UNO’S GARDEN

Base plays with words, images and even numbers in this lavishly illustrated introduction to the importance of natural balance. Delighted by the sight of ten Moopaloops, 100 plants and even a single, ordinary Snortlepig, Uno builds a cabin within a lush forest. Soon he’s joined by other settlers, who increase even as the flora and fauna decrease on every spread—culminating in a sterile city surrounded by polluted waters. After the inhabitants all depart in disgust, Uno’s descendants build more carefully, and as time goes on the Pricklebacks, Flipperflaps, Moopaloops and other fanciful creatures come back . . . except for the Snortlepig, who remains absent even when a climactic, teeming double gatefold scene reveals a harmoniously balanced community of small dwellings carefully dispersed amidst equal numbers of plants and animals. Depicting humans with comically sheep-like features and populating his world with a host of extravagantly odd animals, Base provides a visual feast that makes his point in a simple, direct but never overly earnest way. (Picture book. 7-10)

Pub Date: Sept. 1, 2006

ISBN: 0-8109-5473-7

Page Count: 40

Publisher: Abrams

Review Posted Online: May 20, 2010

Kirkus Reviews Issue: Aug. 1, 2006

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A bubble-gum crowd pleaser with wide audience appeal.

OLGA AND THE SMELLY THING FROM NOWHERE

From the Olga series , Vol. 1

A young girl who prefers science to people discovers an adorable and smelly little creature.

With an inquisitive mind and a dark teardrop-shaped swoop of hair, Olga may not have many friends, but she loves animals and thinks even their "farts are cute." She studies them and carefully transcribes her observations; she hopes someday to hang out with Jane Goodall. When she hears a scary rumble in her trash can, Olga discovers Meh, a pudgy, smelly creature that she describes as a "cross between an inflated hamster and a potato drawn by a three-year-old." Like any good scientist-in-training, she observes Meh, trying to discern his habits and his diet. When Meh goes missing, Olga must recruit actual people to help her find him—including two pop-star–obsessed girls she calls "The Lalas," a friendly boy with a tall scribble of hair and an incontinent dog, a punk-rock librarian, and a goofy but helpful shopkeeper. Gravel's tale is a visually interesting mix of illustration and story, punctuated by numerous lists, comic panels, and cartoon diagrams and led by a smart female protagonist. Covering everything from zoology to poop jokes, Gravel has painted her tale with a broad brush that should render this an easy sell to most young readers. The human characters all have paper-white skin, and there is no other cueing of racial difference.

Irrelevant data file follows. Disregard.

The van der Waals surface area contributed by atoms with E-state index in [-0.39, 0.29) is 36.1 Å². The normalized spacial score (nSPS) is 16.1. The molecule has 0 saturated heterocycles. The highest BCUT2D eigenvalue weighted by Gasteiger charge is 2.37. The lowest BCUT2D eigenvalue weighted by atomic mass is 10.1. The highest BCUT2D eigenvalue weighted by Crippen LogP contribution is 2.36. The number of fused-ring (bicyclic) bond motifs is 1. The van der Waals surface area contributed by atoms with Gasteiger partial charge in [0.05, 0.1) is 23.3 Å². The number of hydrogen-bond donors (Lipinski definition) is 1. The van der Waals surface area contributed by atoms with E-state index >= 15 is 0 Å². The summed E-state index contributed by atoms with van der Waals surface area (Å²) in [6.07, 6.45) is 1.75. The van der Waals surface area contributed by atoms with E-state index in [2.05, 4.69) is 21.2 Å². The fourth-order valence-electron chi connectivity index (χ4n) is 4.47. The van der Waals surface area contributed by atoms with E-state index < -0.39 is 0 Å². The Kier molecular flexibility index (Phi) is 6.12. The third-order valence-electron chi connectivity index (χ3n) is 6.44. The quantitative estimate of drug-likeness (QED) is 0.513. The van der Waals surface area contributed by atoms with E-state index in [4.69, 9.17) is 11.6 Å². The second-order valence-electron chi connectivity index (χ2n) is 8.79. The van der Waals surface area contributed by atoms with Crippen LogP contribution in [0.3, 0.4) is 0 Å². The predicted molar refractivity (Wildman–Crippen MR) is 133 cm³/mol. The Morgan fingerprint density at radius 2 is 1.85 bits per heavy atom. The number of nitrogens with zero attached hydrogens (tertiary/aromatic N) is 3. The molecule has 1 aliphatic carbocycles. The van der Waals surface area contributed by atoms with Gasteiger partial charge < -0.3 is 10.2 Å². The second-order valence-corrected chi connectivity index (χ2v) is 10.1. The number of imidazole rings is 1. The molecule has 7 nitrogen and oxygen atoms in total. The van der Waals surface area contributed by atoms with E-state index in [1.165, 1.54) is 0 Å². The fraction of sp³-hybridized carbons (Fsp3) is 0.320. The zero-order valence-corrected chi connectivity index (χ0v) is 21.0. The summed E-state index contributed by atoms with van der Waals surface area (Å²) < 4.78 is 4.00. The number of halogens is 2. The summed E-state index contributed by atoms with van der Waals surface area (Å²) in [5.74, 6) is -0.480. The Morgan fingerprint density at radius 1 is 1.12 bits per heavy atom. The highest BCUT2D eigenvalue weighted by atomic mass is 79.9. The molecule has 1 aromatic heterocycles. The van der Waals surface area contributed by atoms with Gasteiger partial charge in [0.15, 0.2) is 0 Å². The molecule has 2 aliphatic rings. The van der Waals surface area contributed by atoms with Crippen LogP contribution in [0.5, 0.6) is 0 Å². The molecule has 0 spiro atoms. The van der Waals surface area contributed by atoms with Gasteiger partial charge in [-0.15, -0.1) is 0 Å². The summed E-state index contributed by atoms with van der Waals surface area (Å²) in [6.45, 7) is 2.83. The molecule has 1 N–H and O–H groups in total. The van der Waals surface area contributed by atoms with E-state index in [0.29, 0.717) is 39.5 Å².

A bubble-gum crowd pleaser with wide audience appeal. (Graphic/fiction hybrid. 7-10)

Pub Date: March 14, 2017

ISBN: 978-0-06-235126-5

Page Count: 176

Publisher: Harper/HarperCollins

Review Posted Online: Dec. 14, 2016

Kirkus Reviews Issue: Jan. 1, 2017

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A floral fantasia for casual browsers as well as budding botanists.

THE BIG BOOK OF BLOOMS

Spirited illustrations brighten a large-format introduction to flowers and their pollinators.

Showing a less Eurocentric outlook than in his Big Book of Birds (2019), Zommer employs agile brushwork and a fondness for graceful lines and bright colors to bring to life bustling bouquets from a range of habitats, from rainforest to desert. Often switching from horizontal to vertical orientations, the topical spreads progress from overviews of major floral families and broad looks at plant anatomy and reproduction to close-ups of select flora—roses and tulips to Venus flytraps and stinking flowers. The book then closes with a shoutout to the conservators and other workers at Kew Gardens (this is a British import) and quick suggestions for young balcony or windowsill gardeners. In most of the low-angled scenes, fancifully drawn avian or insect pollinators with human eyes hover around all the large, luscious blooms, as do one- or two-sentence comments that generally add cogent observations or insights: “All parts of the deadly nightshade plant contain poison. It has been used to poison famous emperors, kings and warriors throughout history.” (Confusingly for the audience, the accurate but limited assertion that bees “often visit blue or purple flowers” appears to be contradicted by an adjacent view of several zeroing in on a yellow toadflax.) Human figures, or, in one scene, hands, are depicted in a variety of sizes, shapes, and skin colors.

A floral fantasia for casual browsers as well as budding botanists. (glossary, index) (Informational picture book. 7-9)

Pub Date: May 5, 2020

ISBN: 978-0-500-65199-5

Page Count: 64

Publisher: Thames & Hudson

Review Posted Online: March 25, 2020

Kirkus Reviews Issue: April 15, 2020

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